Sunday, September 07, 2008

Colorful Colorado - Swing State Turns Purple in 2008 Election

Colorado has turned purple. Election pollsters call states tending toward Republican votes "red" states and those tending toward Democrats "blue" states. Red and blue makes purple. That's what's happening here in Colorado. And the purple states could decide the 2008 Presidential election.

What does this mean? Some important statistics suggest that Colorado has begun to shift from the conservative right toward the middle. A review of Colorado's seven largest metropolitan areas (plus a "Small Town/Rural" segment that captures the rest of the state) shows that:

"Colorado is becoming polarized over time. In 1952, these areas differed only slightly in their partisan preferences. They all sat on the Republican side of the aisle, and the differences among them were less than 20 points. Flash forward fifty-two years and we see significant polarization. Colorado Springs has become more Republican, Boulder strongly Democratic, Denver slightly Democratic, and the rural areas essentially unchanged." 1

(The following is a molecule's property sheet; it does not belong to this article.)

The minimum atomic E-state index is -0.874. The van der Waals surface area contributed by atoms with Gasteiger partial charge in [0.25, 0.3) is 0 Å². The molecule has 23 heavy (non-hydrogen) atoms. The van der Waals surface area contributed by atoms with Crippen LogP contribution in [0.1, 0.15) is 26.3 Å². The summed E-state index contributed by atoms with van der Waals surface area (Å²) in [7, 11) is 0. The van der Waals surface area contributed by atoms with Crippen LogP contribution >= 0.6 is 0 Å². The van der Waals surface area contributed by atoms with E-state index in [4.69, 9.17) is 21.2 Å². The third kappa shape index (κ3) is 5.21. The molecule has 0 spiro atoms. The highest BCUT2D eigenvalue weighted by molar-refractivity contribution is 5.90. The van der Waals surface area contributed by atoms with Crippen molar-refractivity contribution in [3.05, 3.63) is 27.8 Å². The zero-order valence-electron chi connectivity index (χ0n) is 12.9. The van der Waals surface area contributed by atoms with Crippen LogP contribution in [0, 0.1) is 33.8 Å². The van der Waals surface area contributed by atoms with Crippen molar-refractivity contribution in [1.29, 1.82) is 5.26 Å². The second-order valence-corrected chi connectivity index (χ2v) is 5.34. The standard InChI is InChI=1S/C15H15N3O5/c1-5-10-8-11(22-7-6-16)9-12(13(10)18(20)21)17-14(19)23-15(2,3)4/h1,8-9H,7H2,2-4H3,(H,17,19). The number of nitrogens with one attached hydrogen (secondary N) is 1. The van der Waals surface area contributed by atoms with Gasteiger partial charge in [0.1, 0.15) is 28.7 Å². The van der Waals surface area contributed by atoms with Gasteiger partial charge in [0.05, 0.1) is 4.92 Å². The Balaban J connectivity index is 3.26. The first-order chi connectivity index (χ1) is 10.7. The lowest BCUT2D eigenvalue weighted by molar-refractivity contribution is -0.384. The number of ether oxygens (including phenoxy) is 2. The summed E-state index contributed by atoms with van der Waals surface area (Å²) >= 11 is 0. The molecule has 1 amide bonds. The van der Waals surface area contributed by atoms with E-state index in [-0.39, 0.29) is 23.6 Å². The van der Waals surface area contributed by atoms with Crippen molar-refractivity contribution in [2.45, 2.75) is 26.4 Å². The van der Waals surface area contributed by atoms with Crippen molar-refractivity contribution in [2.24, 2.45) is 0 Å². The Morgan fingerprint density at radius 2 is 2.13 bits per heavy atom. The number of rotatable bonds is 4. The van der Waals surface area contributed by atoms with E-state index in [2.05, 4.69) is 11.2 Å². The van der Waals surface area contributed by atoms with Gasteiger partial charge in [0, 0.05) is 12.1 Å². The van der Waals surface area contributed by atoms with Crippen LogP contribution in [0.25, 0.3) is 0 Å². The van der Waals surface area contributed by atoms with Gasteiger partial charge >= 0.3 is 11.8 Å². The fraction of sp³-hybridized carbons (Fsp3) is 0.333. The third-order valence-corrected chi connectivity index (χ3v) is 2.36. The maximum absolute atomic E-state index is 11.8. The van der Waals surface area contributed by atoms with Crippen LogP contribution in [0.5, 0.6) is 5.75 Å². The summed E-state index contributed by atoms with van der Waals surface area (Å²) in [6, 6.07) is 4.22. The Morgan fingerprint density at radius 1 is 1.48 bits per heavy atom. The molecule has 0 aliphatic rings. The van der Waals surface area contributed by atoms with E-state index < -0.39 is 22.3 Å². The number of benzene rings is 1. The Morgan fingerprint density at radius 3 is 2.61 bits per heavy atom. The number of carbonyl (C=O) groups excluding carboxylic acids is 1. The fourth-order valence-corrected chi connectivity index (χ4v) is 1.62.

Denver's recent voting patterns suggest a possible shift towards Democratic candidates:

"First, while Denver has split down the middle in the last five presidential elections, 2004 saw it vote more Democratic than any time since 1952. Is this simply an "outlying" point around a central tendency of moderation, or is it a signal that the city is moving to the Democratic Party? It is too soon to say. If Denver continues to vote down the middle, we should expect Colorado to stay in the middle. If, on the other hand, it votes more Democratic, the whole state will shift to the left."

We're in a state of flux. Colorado's population has grown by 30% over the past 15 years. We've seen a huge influx of Californians, as well as large increases in our Latino families. It's hard to predict exactly what that means for the voting booths.

This is not the time for complacency. Voters must exercise this fundamental right. Colorado voters have a unique opportunity to shape our world.

The word "Colorado" means color red in Spanish, but it looks like purple is the new color of Colorado. At least for now. Citizens vote!

For good voter registration and other voting information for Colorado voters, see 9News' Anastasiya Bolton's report, What You Need to Know Before You Vote:

Subscribe to Kimberlie Ryan's Working Wellness

1 Source: Jay Cost: Swing State Review: Colorado, Real Clear Politics,

2 Source: Purple America and the 2008 Election:

3. Source: Election map: Michael Gastner, Cosma Shalizi, and Mark Newman, University of Michigan,

No comments:

Post a Comment